Racquetball

RACQUETBALL. PERSPECTIVE.

It Really Is Hard To Be A Fan Of Professional Racquetball

Tuesday, May 31, 2016

 

Video. Where is the video? Where are the highlights? Where are the short clips that run through my feed that I will inevitably click on that engages me? This is especially troubling to me because I follow professional racquetball hard. Or at least try to. I want racquetball to be experiential outside of playing with my groups. I enjoy writing about the players and how they progress in their rankings, something that is hard to do without substantive video. I can honestly say, this season felt like a total bust where video is concerned.

 

I read an article that had me completely frustrated for racquetball during the last two weeks. The piece, titled "Thanks To Youtube, Squash Is Your New Favorite Sport", had me realizing that if my passive behavior online is any indication of what my favorite sport is, the title was talking about me. I watch way more squash than I do racquetball. I am introduced regularly to new top players through the course of a season. I have developed the habit of clicking on almost all of the short videos that now pop up in my feed regularly. I almost knew exactly where the writer was going even before I could finish his paragraphs. Over the last couple of years, I've written a ton about what the tours haven't even come close to doing, which is use video to build up casual NEW interest. (Related BLOG articles listed below...)

 

 

By just writing this article, the author, Mikey Jarrell, directly represents an engagement value that the Professional Squash Association has deliberately worked for over the last two years. 

 

What these videos have done so far for the Professional Squash Association:

* More fans from the outside of squash

* More aggregate traction with presence that directly contributes to larger pools of money for events leading to more and overall bigger events.

* Learned / learn how to more easily produce content that draws and holds meaningful engagement.

* Provided a platform for players (their product) to negotiate for themselves more lucrative deals for potential sponsors / advertisers.

* Put them in a position of leverage to merge with the women's side of pro touring. (Imagine the traction throwing Paola into the mix could produce.)

 

The move to condensing match action and getting it out fast was a deliberate decision and incorporated into their operating strategy. It is not passive, where as long as someone shows up with a camera and streams, then that's it. These videos are recorded then crafted based on the action AND the players. Videos is easily available to anyone wanting to see them, and better yet, it's the videos themselves that turn viewers into active fans, fans who aren't formally playing squash, or only playing with their friends and take note along this line, the writer breaks down his favorite top players and draws his comparisons of other sports figures based on their game styles. This type of pro tour engagement would not have happened with just an available free live stream or a paid membership. What free does is it gives someone who is already highly engaged the option to decide to sit through a 40 minute match and hope for something remotely gratifying. Beyond free, there is continuous work to do.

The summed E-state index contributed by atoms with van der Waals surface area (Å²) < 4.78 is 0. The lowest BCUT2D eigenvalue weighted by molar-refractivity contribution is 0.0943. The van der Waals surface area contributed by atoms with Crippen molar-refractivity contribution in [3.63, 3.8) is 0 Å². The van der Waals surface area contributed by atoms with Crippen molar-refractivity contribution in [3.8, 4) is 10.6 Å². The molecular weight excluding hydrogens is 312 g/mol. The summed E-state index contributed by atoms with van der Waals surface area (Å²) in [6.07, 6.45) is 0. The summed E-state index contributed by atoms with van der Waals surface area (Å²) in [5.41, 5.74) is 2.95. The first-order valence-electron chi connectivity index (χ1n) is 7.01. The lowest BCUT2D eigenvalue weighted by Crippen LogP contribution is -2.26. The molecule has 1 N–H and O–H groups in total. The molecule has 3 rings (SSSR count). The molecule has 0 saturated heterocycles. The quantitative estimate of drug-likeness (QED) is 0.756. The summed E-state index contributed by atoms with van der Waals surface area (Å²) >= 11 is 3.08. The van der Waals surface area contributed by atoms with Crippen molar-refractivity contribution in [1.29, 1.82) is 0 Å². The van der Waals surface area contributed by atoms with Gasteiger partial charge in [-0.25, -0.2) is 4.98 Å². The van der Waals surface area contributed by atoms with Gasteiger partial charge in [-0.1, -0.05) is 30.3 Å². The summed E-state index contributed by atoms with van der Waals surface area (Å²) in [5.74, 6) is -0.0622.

With what is available now with racquetball, well, it's asking a lot of me (and fans) in today's social environment to actively try and find action remotely on the level of gratifying when you look at the sport in these terms. (So much so that I don't even try anymore mostly.) It's so much easier to just get my need for racquet action from Squash and call it a day. I can watch squash videos for a half hour and get filled with all kinds of action, as opposed to searching for anything racquetball video related, which almost always leaves me with wasted time online when I do. Right now, I'm way more likely to watch a match that was recorded 10 or more years ago than try and find anything that can keep me watching that has been recorded recently. And even with those, I often won't have 40 minutes to mix in with my day to day online activity, especially if it involves random visits to my phone or laptop throughout a regular day. And they definitely aren't showing up in my feeds.